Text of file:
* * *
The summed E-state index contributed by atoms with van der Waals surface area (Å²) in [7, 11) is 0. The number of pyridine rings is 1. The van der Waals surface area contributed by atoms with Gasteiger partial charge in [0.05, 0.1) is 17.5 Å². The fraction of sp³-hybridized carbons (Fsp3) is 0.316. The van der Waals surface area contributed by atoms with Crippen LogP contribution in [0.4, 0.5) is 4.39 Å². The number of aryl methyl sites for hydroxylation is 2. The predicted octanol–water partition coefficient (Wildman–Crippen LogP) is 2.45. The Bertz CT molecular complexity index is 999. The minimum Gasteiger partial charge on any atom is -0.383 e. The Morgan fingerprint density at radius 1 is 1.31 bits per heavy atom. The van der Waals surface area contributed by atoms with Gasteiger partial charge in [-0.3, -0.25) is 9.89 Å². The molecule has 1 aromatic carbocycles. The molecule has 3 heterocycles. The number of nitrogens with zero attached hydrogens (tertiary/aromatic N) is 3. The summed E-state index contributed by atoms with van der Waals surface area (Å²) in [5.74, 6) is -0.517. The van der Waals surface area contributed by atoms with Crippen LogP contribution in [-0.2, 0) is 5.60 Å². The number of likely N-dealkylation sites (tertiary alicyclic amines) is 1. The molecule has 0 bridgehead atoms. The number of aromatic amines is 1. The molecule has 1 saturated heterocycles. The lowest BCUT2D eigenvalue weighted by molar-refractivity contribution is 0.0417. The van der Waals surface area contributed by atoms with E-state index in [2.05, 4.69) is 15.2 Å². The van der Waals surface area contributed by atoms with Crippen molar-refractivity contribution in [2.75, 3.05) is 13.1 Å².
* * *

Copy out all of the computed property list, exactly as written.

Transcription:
The summed E-state index contributed by atoms with van der Waals surface area (Å²) in [7, 11) is 0. The number of pyridine rings is 1. The van der Waals surface area contributed by atoms with Gasteiger partial charge in [0.05, 0.1) is 17.5 Å². The fraction of sp³-hybridized carbons (Fsp3) is 0.316. The van der Waals surface area contributed by atoms with Crippen LogP contribution in [0.4, 0.5) is 4.39 Å². The number of aryl methyl sites for hydroxylation is 2. The predicted octanol–water partition coefficient (Wildman–Crippen LogP) is 2.45. The Bertz CT molecular complexity index is 999. The minimum Gasteiger partial charge on any atom is -0.383 e. The Morgan fingerprint density at radius 1 is 1.31 bits per heavy atom. The van der Waals surface area contributed by atoms with Gasteiger partial charge in [-0.3, -0.25) is 9.89 Å². The molecule has 1 aromatic carbocycles. The molecule has 3 heterocycles. The number of nitrogens with zero attached hydrogens (tertiary/aromatic N) is 3. The summed E-state index contributed by atoms with van der Waals surface area (Å²) in [5.74, 6) is -0.517. The van der Waals surface area contributed by atoms with Crippen LogP contribution in [-0.2, 0) is 5.60 Å². The number of likely N-dealkylation sites (tertiary alicyclic amines) is 1. The molecule has 0 bridgehead atoms. The number of aromatic amines is 1. The molecule has 1 saturated heterocycles. The lowest BCUT2D eigenvalue weighted by molar-refractivity contribution is 0.0417. The van der Waals surface area contributed by atoms with E-state index in [2.05, 4.69) is 15.2 Å². The van der Waals surface area contributed by atoms with Crippen molar-refractivity contribution in [2.75, 3.05) is 13.1 Å².